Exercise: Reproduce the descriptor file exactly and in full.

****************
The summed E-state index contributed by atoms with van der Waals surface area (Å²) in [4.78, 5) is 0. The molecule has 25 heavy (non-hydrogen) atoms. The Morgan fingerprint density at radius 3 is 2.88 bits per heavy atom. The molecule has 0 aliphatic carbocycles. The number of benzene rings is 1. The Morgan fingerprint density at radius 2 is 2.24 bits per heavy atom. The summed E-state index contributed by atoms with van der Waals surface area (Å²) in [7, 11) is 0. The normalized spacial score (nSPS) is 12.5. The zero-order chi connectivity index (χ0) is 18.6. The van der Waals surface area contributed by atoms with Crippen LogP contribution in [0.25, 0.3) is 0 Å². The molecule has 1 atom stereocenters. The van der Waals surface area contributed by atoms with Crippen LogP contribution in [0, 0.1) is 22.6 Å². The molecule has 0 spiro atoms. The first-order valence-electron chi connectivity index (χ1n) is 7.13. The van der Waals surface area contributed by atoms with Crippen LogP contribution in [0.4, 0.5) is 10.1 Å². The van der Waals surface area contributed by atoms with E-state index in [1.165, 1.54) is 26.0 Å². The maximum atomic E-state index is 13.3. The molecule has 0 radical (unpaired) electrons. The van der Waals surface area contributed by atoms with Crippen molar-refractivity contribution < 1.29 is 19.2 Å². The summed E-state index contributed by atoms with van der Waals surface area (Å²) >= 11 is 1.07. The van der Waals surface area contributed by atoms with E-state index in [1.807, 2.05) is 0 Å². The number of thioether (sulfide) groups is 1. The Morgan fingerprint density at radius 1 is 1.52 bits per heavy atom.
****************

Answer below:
The summed E-state index contributed by atoms with van der Waals surface area (Å²) in [4.78, 5) is 0. The molecule has 25 heavy (non-hydrogen) atoms. The Morgan fingerprint density at radius 3 is 2.88 bits per heavy atom. The molecule has 0 aliphatic carbocycles. The number of benzene rings is 1. The Morgan fingerprint density at radius 2 is 2.24 bits per heavy atom. The summed E-state index contributed by atoms with van der Waals surface area (Å²) in [7, 11) is 0. The normalized spacial score (nSPS) is 12.5. The zero-order chi connectivity index (χ0) is 18.6. The van der Waals surface area contributed by atoms with Crippen LogP contribution in [0.25, 0.3) is 0 Å². The molecule has 1 atom stereocenters. The van der Waals surface area contributed by atoms with Crippen LogP contribution in [0, 0.1) is 22.6 Å². The molecule has 0 spiro atoms. The first-order valence-electron chi connectivity index (χ1n) is 7.13. The van der Waals surface area contributed by atoms with Crippen LogP contribution in [0.4, 0.5) is 10.1 Å². The van der Waals surface area contributed by atoms with E-state index in [1.165, 1.54) is 26.0 Å². The maximum atomic E-state index is 13.3. The molecule has 0 radical (unpaired) electrons. The van der Waals surface area contributed by atoms with Crippen molar-refractivity contribution < 1.29 is 19.2 Å². The summed E-state index contributed by atoms with van der Waals surface area (Å²) >= 11 is 1.07. The van der Waals surface area contributed by atoms with E-state index in [1.807, 2.05) is 0 Å². The number of thioether (sulfide) groups is 1. The Morgan fingerprint density at radius 1 is 1.52 bits per heavy atom.